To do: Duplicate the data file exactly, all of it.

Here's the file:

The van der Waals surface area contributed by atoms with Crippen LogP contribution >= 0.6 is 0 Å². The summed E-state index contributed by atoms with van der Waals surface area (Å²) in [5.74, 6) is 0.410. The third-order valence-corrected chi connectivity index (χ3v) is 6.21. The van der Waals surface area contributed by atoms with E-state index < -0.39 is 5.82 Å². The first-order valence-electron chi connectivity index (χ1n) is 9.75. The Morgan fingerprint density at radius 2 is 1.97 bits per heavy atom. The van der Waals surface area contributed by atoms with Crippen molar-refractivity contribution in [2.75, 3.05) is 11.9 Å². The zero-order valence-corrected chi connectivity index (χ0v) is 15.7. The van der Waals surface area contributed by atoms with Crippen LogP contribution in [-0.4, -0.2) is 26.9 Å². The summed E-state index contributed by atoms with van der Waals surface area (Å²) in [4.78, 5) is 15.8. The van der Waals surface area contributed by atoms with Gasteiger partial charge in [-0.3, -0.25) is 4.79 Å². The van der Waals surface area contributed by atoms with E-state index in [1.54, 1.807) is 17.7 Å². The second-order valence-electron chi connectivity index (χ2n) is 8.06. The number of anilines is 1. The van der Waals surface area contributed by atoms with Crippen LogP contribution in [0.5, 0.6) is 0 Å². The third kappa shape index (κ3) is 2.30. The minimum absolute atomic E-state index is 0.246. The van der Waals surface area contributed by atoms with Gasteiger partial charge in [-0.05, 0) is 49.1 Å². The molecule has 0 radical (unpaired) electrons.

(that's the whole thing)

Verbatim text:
The van der Waals surface area contributed by atoms with Crippen LogP contribution >= 0.6 is 0 Å². The summed E-state index contributed by atoms with van der Waals surface area (Å²) in [5.74, 6) is 0.410. The third-order valence-corrected chi connectivity index (χ3v) is 6.21. The van der Waals surface area contributed by atoms with E-state index < -0.39 is 5.82 Å². The first-order valence-electron chi connectivity index (χ1n) is 9.75. The Morgan fingerprint density at radius 2 is 1.97 bits per heavy atom. The van der Waals surface area contributed by atoms with Crippen molar-refractivity contribution in [2.75, 3.05) is 11.9 Å². The zero-order valence-corrected chi connectivity index (χ0v) is 15.7. The van der Waals surface area contributed by atoms with Crippen LogP contribution in [-0.4, -0.2) is 26.9 Å². The summed E-state index contributed by atoms with van der Waals surface area (Å²) in [4.78, 5) is 15.8. The van der Waals surface area contributed by atoms with Gasteiger partial charge in [-0.3, -0.25) is 4.79 Å². The van der Waals surface area contributed by atoms with E-state index in [1.54, 1.807) is 17.7 Å². The second-order valence-electron chi connectivity index (χ2n) is 8.06. The number of anilines is 1. The van der Waals surface area contributed by atoms with Crippen LogP contribution in [0.5, 0.6) is 0 Å². The third kappa shape index (κ3) is 2.30. The minimum absolute atomic E-state index is 0.246. The van der Waals surface area contributed by atoms with Gasteiger partial charge in [-0.05, 0) is 49.1 Å². The molecule has 0 radical (unpaired) electrons.